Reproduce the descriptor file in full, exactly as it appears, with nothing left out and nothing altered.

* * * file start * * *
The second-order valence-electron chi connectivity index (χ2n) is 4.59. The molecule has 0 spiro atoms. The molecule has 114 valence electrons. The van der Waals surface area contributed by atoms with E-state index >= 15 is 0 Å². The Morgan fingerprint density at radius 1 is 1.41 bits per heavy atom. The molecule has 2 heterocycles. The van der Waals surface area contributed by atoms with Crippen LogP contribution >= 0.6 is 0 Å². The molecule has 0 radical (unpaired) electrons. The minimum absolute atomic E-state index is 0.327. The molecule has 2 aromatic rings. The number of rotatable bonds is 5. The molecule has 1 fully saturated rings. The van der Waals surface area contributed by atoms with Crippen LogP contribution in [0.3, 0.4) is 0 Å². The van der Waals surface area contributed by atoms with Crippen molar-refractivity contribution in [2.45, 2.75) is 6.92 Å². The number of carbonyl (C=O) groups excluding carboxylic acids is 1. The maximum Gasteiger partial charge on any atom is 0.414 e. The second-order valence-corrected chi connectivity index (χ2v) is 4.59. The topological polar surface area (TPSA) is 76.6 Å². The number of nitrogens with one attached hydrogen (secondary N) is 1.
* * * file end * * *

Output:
The second-order valence-electron chi connectivity index (χ2n) is 4.59. The molecule has 0 spiro atoms. The molecule has 114 valence electrons. The van der Waals surface area contributed by atoms with E-state index >= 15 is 0 Å². The Morgan fingerprint density at radius 1 is 1.41 bits per heavy atom. The molecule has 2 heterocycles. The van der Waals surface area contributed by atoms with Crippen LogP contribution >= 0.6 is 0 Å². The molecule has 0 radical (unpaired) electrons. The minimum absolute atomic E-state index is 0.327. The molecule has 2 aromatic rings. The number of rotatable bonds is 5. The molecule has 1 fully saturated rings. The van der Waals surface area contributed by atoms with Crippen LogP contribution in [0.3, 0.4) is 0 Å². The van der Waals surface area contributed by atoms with Crippen molar-refractivity contribution in [2.45, 2.75) is 6.92 Å². The number of carbonyl (C=O) groups excluding carboxylic acids is 1. The maximum Gasteiger partial charge on any atom is 0.414 e. The second-order valence-corrected chi connectivity index (χ2v) is 4.59. The topological polar surface area (TPSA) is 76.6 Å². The number of nitrogens with one attached hydrogen (secondary N) is 1.